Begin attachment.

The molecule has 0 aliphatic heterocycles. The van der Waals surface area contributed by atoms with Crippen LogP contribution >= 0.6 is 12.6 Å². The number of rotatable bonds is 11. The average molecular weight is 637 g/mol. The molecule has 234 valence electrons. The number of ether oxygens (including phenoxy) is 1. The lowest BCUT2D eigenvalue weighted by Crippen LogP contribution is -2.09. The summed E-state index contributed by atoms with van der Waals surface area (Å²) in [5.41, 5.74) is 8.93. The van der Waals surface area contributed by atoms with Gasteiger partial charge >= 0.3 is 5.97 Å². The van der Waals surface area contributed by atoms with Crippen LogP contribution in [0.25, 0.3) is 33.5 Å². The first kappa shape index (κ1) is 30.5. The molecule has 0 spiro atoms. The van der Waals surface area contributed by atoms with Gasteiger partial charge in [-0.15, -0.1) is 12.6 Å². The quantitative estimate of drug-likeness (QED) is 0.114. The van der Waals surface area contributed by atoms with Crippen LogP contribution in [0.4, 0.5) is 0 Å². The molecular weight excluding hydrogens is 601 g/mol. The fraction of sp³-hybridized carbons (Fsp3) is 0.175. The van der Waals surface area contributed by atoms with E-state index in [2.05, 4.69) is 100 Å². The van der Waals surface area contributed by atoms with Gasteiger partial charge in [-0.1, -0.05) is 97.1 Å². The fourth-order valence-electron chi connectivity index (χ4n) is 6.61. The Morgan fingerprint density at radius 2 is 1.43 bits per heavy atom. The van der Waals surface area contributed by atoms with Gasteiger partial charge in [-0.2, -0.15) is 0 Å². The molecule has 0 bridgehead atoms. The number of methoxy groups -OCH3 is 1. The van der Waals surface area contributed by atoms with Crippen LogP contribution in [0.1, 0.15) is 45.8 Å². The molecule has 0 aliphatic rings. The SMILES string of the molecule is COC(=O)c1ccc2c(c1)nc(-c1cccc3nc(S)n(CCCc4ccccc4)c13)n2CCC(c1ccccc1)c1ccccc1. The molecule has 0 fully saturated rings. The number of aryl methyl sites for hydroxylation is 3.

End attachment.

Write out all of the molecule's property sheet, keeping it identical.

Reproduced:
The molecule has 0 aliphatic heterocycles. The van der Waals surface area contributed by atoms with Crippen LogP contribution >= 0.6 is 12.6 Å². The number of rotatable bonds is 11. The average molecular weight is 637 g/mol. The molecule has 234 valence electrons. The number of ether oxygens (including phenoxy) is 1. The lowest BCUT2D eigenvalue weighted by Crippen LogP contribution is -2.09. The summed E-state index contributed by atoms with van der Waals surface area (Å²) in [5.41, 5.74) is 8.93. The van der Waals surface area contributed by atoms with Gasteiger partial charge >= 0.3 is 5.97 Å². The van der Waals surface area contributed by atoms with Crippen LogP contribution in [0.25, 0.3) is 33.5 Å². The first kappa shape index (κ1) is 30.5. The molecule has 0 spiro atoms. The van der Waals surface area contributed by atoms with Gasteiger partial charge in [-0.15, -0.1) is 12.6 Å². The quantitative estimate of drug-likeness (QED) is 0.114. The van der Waals surface area contributed by atoms with Crippen LogP contribution in [0.4, 0.5) is 0 Å². The molecular weight excluding hydrogens is 601 g/mol. The fraction of sp³-hybridized carbons (Fsp3) is 0.175. The van der Waals surface area contributed by atoms with E-state index in [2.05, 4.69) is 100 Å². The van der Waals surface area contributed by atoms with Gasteiger partial charge in [-0.1, -0.05) is 97.1 Å². The fourth-order valence-electron chi connectivity index (χ4n) is 6.61. The Morgan fingerprint density at radius 2 is 1.43 bits per heavy atom. The van der Waals surface area contributed by atoms with Gasteiger partial charge in [-0.2, -0.15) is 0 Å². The molecule has 0 bridgehead atoms. The number of methoxy groups -OCH3 is 1. The van der Waals surface area contributed by atoms with Crippen LogP contribution in [0.1, 0.15) is 45.8 Å². The molecule has 0 aliphatic rings. The SMILES string of the molecule is COC(=O)c1ccc2c(c1)nc(-c1cccc3nc(S)n(CCCc4ccccc4)c13)n2CCC(c1ccccc1)c1ccccc1. The molecule has 0 fully saturated rings. The number of aryl methyl sites for hydroxylation is 3.